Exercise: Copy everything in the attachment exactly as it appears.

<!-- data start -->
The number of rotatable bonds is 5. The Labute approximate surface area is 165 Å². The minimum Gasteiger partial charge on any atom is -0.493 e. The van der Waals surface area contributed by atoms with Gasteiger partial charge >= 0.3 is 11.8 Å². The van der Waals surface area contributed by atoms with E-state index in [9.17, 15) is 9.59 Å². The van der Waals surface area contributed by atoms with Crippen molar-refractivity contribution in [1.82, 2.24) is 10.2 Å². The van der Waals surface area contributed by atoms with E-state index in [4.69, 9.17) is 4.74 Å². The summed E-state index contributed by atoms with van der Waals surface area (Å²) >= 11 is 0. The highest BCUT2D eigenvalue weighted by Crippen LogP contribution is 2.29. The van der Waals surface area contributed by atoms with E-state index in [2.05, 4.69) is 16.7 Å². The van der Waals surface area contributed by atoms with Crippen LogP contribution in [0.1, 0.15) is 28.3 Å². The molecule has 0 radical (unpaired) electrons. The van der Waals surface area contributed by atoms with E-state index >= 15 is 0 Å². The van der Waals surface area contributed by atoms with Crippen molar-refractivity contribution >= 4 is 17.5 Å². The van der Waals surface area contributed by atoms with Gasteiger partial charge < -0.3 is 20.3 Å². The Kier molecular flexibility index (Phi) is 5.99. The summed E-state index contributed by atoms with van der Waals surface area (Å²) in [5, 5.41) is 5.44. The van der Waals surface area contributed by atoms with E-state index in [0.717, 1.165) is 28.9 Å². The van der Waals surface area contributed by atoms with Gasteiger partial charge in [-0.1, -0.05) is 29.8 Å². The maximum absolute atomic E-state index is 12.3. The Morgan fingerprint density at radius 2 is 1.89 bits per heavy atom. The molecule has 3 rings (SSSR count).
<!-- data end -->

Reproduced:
The number of rotatable bonds is 5. The Labute approximate surface area is 165 Å². The minimum Gasteiger partial charge on any atom is -0.493 e. The van der Waals surface area contributed by atoms with Gasteiger partial charge >= 0.3 is 11.8 Å². The van der Waals surface area contributed by atoms with E-state index in [9.17, 15) is 9.59 Å². The van der Waals surface area contributed by atoms with Crippen molar-refractivity contribution in [1.82, 2.24) is 10.2 Å². The van der Waals surface area contributed by atoms with E-state index in [4.69, 9.17) is 4.74 Å². The summed E-state index contributed by atoms with van der Waals surface area (Å²) >= 11 is 0. The highest BCUT2D eigenvalue weighted by Crippen LogP contribution is 2.29. The van der Waals surface area contributed by atoms with E-state index in [2.05, 4.69) is 16.7 Å². The van der Waals surface area contributed by atoms with Crippen LogP contribution in [0.1, 0.15) is 28.3 Å². The molecule has 0 radical (unpaired) electrons. The van der Waals surface area contributed by atoms with E-state index >= 15 is 0 Å². The van der Waals surface area contributed by atoms with Crippen molar-refractivity contribution >= 4 is 17.5 Å². The van der Waals surface area contributed by atoms with Gasteiger partial charge < -0.3 is 20.3 Å². The Kier molecular flexibility index (Phi) is 5.99. The summed E-state index contributed by atoms with van der Waals surface area (Å²) in [5, 5.41) is 5.44. The van der Waals surface area contributed by atoms with E-state index in [0.717, 1.165) is 28.9 Å². The van der Waals surface area contributed by atoms with Gasteiger partial charge in [-0.1, -0.05) is 29.8 Å². The maximum absolute atomic E-state index is 12.3. The Morgan fingerprint density at radius 2 is 1.89 bits per heavy atom. The molecule has 3 rings (SSSR count).